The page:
Recently I put up an outline at the bottom of my page: http://www-personal.umich.edu/~bpl/recits.htm
which shows why his pseudo-reasoning has no credibility, directly. (The section entitled "The dilettante's pet fallacies".) His methods of proof and disproof make no scientific sense, because they disdain logic. His syllogisms are so full of fallacies, the whole argument on whatever topic comes across as merely random ranting and polemic, where facts are twisted around to say whatever he wanted them to say: foregone conclusions masquerading as reason. It's all so unreliable!

Furthermore, he misrepresents and changes other people's published work, even as he quotes and translates and tries to explicate it, with the sanctimonious tone that he alone is representing it fairly, and that he is able to judge better than the author what the author's intent was! He regularly chides authors on "not even considering" the things they did not say; how does he know this? He doesn't even know, from experience, the process of preparing original research (at least in this field!) through
peer review and into publication...but he stands above it all to "correct" and belittle it as he sees fit, whenever it doesn't agree with his foregone conclusions. He casts the authors he's quoting as ignorant, dishonest, and worse. He treats his straw-man opponents (set up by himself, of course) even worse than he treats published sources, in that regard.

And then, his belligerence in presenting it to overrule expertise (on whatever topic...he comes up with new ones several times a week, usually as direct response contrary to whatever the real experts present have put up!) is merely adding profound insult to it all: not only in foisting unreliable conclusions, but doing it in such a way that he puts himself above any real responsibility to accuracy, and any responsibility to treat expert methods (and practitioners) with respect. Those with a professional stake in the field have a right to be deeply offended by his presentations. As one of those, I speak up about it (perhaps more frequently than I "should", but his attacks never stop; they just keep turning up notch after notch).

The current round, where he's trying to "prove" that autodidacticism gets to trump expertise automatically, is just more of the same: full of false dichotomies and other fallacies that render the whole thing merely meaningless, except for being polemic that amuses himself. How else are we to take his regular attempts to knock down scientific knowledge, except with a bemused annoyance at his audacity and persistence?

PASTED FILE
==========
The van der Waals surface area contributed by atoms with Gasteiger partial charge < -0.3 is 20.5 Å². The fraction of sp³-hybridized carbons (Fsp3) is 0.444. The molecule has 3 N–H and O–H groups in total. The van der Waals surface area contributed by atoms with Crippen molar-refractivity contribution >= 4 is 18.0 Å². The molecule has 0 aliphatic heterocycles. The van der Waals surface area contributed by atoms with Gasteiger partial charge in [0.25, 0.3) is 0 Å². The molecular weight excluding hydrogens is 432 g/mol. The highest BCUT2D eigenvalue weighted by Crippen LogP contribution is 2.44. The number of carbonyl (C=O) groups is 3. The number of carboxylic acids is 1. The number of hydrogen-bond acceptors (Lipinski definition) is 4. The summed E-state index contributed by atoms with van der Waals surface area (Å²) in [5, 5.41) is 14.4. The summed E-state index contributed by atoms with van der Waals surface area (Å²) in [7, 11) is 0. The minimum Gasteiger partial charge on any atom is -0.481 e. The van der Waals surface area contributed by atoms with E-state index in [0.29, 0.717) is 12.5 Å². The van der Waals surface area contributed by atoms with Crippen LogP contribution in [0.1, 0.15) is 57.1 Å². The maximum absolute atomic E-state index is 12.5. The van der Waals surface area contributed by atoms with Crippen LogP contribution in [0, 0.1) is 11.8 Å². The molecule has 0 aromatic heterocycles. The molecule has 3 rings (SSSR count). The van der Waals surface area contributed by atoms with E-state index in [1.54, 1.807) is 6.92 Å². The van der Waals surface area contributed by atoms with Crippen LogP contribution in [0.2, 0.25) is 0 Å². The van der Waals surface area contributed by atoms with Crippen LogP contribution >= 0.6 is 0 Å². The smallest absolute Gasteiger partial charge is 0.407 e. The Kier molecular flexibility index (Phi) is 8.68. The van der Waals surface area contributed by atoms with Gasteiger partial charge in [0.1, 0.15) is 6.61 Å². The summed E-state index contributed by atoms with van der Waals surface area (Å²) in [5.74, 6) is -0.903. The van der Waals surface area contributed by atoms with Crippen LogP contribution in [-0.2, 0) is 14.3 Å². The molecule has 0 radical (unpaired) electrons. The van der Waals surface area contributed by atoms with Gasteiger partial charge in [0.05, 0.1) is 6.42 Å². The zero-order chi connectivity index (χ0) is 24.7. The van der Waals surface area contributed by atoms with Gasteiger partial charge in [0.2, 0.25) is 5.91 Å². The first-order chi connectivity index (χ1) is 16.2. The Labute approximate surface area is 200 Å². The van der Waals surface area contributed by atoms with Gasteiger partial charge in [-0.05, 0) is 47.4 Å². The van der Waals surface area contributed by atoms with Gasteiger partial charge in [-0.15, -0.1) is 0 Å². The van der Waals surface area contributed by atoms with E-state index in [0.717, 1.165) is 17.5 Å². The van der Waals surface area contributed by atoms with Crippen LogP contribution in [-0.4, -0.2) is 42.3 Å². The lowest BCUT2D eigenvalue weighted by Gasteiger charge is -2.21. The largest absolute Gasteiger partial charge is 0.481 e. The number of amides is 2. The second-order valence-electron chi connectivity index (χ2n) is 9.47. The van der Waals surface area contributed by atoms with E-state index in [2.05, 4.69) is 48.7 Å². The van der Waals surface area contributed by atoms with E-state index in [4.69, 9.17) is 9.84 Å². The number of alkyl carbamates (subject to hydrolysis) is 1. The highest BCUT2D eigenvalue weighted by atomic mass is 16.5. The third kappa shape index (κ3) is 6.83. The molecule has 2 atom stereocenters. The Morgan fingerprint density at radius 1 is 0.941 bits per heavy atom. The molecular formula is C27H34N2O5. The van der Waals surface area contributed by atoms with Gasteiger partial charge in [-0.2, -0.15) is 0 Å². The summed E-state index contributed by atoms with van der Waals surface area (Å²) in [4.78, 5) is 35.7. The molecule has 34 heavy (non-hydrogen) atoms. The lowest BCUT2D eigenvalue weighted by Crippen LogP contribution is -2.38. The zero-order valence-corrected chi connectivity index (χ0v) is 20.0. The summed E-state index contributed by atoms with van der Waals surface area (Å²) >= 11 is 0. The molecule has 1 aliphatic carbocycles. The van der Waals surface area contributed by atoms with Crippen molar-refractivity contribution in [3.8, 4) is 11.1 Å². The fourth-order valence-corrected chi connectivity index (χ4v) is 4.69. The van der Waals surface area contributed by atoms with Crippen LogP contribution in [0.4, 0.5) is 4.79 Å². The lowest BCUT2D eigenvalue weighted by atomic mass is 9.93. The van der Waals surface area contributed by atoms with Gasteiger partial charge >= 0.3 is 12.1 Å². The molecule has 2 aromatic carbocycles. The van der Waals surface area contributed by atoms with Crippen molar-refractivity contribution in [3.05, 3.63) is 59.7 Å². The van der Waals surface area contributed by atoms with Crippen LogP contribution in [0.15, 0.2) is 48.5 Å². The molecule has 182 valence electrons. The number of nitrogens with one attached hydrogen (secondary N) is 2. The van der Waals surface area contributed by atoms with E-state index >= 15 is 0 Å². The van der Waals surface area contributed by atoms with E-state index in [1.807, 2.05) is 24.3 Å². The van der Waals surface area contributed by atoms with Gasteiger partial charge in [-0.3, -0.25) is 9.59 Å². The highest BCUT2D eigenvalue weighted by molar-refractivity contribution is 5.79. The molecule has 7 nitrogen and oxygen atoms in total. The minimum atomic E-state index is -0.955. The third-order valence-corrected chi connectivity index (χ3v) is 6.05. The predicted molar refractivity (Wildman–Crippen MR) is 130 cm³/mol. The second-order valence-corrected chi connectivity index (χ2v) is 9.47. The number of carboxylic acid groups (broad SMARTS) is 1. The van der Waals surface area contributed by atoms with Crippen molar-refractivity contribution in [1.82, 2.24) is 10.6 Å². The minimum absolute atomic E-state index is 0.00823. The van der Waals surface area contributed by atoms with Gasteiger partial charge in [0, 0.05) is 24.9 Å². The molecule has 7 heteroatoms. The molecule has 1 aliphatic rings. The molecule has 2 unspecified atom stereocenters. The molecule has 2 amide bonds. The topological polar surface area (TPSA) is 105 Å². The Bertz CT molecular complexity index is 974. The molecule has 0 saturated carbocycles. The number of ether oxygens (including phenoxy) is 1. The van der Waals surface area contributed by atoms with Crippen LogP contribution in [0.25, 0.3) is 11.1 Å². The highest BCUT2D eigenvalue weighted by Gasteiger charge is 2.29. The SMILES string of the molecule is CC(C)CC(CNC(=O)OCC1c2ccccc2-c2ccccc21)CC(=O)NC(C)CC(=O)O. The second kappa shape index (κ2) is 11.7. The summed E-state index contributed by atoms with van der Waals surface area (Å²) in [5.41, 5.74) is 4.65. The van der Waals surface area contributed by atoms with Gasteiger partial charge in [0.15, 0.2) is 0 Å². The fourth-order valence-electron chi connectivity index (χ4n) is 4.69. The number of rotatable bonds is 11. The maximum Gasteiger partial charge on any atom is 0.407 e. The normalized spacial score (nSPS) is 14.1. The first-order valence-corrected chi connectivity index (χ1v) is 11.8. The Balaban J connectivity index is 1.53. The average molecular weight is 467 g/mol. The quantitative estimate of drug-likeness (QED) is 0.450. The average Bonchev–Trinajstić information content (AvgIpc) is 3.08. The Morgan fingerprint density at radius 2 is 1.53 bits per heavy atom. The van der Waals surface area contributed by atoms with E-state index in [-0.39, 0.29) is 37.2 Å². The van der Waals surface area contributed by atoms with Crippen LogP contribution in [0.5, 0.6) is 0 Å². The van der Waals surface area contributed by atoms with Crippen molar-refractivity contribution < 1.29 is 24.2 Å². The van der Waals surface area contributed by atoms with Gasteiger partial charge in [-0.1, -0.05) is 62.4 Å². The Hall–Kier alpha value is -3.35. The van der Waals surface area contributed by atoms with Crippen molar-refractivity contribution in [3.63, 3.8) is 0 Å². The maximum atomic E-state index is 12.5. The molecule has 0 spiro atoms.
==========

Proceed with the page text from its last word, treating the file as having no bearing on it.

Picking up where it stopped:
=====

I personally could take his opinions much more willingly--I even agree with some of them--if he'd present them honestly and forthrightly as amateur preferences, and as honestly questing questions about the material. But no; he puts up the facade of pseudo-objectivity around everything, absolutely refuses to admit that he could be wrong, and twists the verifiable facts to suit only his own preferences, as if that's all that could matter. It's his pugnacious and arrogant tone, and his patronizingly destructive treatment of real scholarship, that creates a large part of the problem here for me. Instead of asking questions and listening humbly to the responses, he tries to overrule all the responses, tries to prove that everybody is wrong. It's destructive to discussions rather than participatory. It shows little concern for serious work that has already been done, by those who are qualified to do it accurately. And it gets
some of us, especially me, to waste a lot more time and energy than we should do, going into his unreasonable blind alleys where the whole discernible purpose is merely to beat us up with insults and nonsense.

<< If the novice is wrong and will not accept the truth, then what is anyone to do about it? >>
< Maybe try and hope to make someone see reason? And is ignoring someone more respectful than trying to show him the errors of his ways? >
I've tried both those things, repeatedly. In this particular case, neither of them works. Ditto for argumentation against his cheerleader, who (with ad hominem aplomb) accepts everything he comes up with, at face value, and turns his critical eye only against everybody else's work...especially againsthe work of experts...often falling into those same fallacious traps himself. He doesn't seem to care that it is all one fallacy after another, strung together; pseudo-science is good enough for his purposes to put up anti-academic polemic.

Then, of course, these two claim regularly that they're being persecuted ad hominem (which complaint itself often reflects fallacious reasoning, and a misunderstanding of the structure of ad hominem argument!), whenever the verifiable fallacies in their work are pointed out, and whenever their names are mentioned in the posting.... Anything to strike back defensively, whenever their work is shown to be verifiably faulty.